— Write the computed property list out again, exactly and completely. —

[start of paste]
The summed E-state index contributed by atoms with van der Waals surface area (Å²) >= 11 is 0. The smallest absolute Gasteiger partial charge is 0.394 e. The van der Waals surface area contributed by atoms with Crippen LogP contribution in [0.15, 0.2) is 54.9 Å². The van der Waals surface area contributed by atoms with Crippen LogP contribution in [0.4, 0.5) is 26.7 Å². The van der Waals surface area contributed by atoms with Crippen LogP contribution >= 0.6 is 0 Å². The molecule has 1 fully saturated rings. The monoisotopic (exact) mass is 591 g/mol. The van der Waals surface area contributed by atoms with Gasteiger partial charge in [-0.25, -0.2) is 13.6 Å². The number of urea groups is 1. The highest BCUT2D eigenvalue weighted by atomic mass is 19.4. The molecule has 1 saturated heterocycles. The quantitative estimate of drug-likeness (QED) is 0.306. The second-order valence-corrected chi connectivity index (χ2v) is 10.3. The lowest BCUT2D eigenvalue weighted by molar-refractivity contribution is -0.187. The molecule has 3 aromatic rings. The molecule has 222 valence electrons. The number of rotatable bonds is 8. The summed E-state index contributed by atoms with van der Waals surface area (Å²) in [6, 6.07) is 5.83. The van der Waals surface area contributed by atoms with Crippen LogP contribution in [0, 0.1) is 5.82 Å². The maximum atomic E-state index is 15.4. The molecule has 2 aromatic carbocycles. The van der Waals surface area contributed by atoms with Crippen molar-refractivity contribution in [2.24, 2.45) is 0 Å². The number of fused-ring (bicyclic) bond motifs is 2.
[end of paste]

The summed E-state index contributed by atoms with van der Waals surface area (Å²) >= 11 is 0. The smallest absolute Gasteiger partial charge is 0.394 e. The van der Waals surface area contributed by atoms with Crippen LogP contribution in [0.15, 0.2) is 54.9 Å². The van der Waals surface area contributed by atoms with Crippen LogP contribution in [0.4, 0.5) is 26.7 Å². The van der Waals surface area contributed by atoms with Crippen LogP contribution >= 0.6 is 0 Å². The molecule has 1 fully saturated rings. The monoisotopic (exact) mass is 591 g/mol. The van der Waals surface area contributed by atoms with Gasteiger partial charge in [-0.25, -0.2) is 13.6 Å². The number of urea groups is 1. The highest BCUT2D eigenvalue weighted by atomic mass is 19.4. The molecule has 1 saturated heterocycles. The quantitative estimate of drug-likeness (QED) is 0.306. The second-order valence-corrected chi connectivity index (χ2v) is 10.3. The lowest BCUT2D eigenvalue weighted by molar-refractivity contribution is -0.187. The molecule has 3 aromatic rings. The molecule has 222 valence electrons. The number of rotatable bonds is 8. The summed E-state index contributed by atoms with van der Waals surface area (Å²) in [6, 6.07) is 5.83. The van der Waals surface area contributed by atoms with Crippen LogP contribution in [0, 0.1) is 5.82 Å². The maximum atomic E-state index is 15.4. The molecule has 2 aromatic carbocycles. The van der Waals surface area contributed by atoms with Crippen molar-refractivity contribution in [2.24, 2.45) is 0 Å². The number of fused-ring (bicyclic) bond motifs is 2.